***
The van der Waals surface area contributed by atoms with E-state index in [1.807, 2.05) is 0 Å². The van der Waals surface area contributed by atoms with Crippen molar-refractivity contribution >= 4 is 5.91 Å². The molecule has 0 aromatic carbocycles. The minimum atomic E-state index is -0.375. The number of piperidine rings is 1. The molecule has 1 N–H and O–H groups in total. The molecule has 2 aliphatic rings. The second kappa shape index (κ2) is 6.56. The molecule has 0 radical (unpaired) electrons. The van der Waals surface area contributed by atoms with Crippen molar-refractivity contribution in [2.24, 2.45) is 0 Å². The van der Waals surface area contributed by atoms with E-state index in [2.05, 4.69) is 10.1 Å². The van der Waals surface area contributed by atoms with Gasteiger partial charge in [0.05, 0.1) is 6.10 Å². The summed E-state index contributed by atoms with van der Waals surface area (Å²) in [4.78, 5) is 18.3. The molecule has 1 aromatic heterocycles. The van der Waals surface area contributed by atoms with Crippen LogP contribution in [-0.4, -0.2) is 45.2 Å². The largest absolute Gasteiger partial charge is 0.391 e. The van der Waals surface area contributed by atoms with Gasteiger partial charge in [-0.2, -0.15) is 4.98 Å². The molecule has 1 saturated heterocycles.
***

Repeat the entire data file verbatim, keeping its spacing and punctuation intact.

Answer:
The van der Waals surface area contributed by atoms with E-state index in [1.807, 2.05) is 0 Å². The van der Waals surface area contributed by atoms with Crippen molar-refractivity contribution >= 4 is 5.91 Å². The molecule has 0 aromatic carbocycles. The minimum atomic E-state index is -0.375. The number of piperidine rings is 1. The molecule has 1 N–H and O–H groups in total. The molecule has 2 aliphatic rings. The second kappa shape index (κ2) is 6.56. The molecule has 0 radical (unpaired) electrons. The van der Waals surface area contributed by atoms with Crippen molar-refractivity contribution in [2.24, 2.45) is 0 Å². The van der Waals surface area contributed by atoms with E-state index in [2.05, 4.69) is 10.1 Å². The van der Waals surface area contributed by atoms with Gasteiger partial charge in [0.05, 0.1) is 6.10 Å². The summed E-state index contributed by atoms with van der Waals surface area (Å²) in [4.78, 5) is 18.3. The molecule has 1 aromatic heterocycles. The van der Waals surface area contributed by atoms with Crippen LogP contribution in [-0.4, -0.2) is 45.2 Å². The largest absolute Gasteiger partial charge is 0.391 e. The van der Waals surface area contributed by atoms with Gasteiger partial charge in [-0.2, -0.15) is 4.98 Å². The molecule has 1 saturated heterocycles.